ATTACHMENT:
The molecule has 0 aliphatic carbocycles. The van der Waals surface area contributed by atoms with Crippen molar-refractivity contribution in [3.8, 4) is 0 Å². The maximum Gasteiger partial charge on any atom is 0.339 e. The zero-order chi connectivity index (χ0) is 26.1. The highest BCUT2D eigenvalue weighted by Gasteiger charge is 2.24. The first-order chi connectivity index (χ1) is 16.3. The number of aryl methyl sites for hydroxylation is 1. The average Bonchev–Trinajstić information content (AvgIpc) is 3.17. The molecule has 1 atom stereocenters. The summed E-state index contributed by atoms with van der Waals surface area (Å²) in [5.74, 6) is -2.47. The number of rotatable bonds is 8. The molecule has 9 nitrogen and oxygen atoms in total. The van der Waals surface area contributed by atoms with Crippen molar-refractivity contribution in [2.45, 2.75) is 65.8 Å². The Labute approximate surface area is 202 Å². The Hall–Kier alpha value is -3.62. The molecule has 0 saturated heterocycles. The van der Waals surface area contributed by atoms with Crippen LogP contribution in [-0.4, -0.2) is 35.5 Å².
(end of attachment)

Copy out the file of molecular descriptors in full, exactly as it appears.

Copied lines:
The molecule has 0 aliphatic carbocycles. The van der Waals surface area contributed by atoms with Crippen molar-refractivity contribution in [3.8, 4) is 0 Å². The maximum Gasteiger partial charge on any atom is 0.339 e. The zero-order chi connectivity index (χ0) is 26.1. The highest BCUT2D eigenvalue weighted by Gasteiger charge is 2.24. The first-order chi connectivity index (χ1) is 16.3. The number of aryl methyl sites for hydroxylation is 1. The average Bonchev–Trinajstić information content (AvgIpc) is 3.17. The molecule has 1 atom stereocenters. The summed E-state index contributed by atoms with van der Waals surface area (Å²) in [5.74, 6) is -2.47. The number of rotatable bonds is 8. The molecule has 9 nitrogen and oxygen atoms in total. The van der Waals surface area contributed by atoms with Crippen molar-refractivity contribution in [2.45, 2.75) is 65.8 Å². The Labute approximate surface area is 202 Å². The Hall–Kier alpha value is -3.62. The molecule has 0 saturated heterocycles. The van der Waals surface area contributed by atoms with Crippen LogP contribution in [-0.4, -0.2) is 35.5 Å².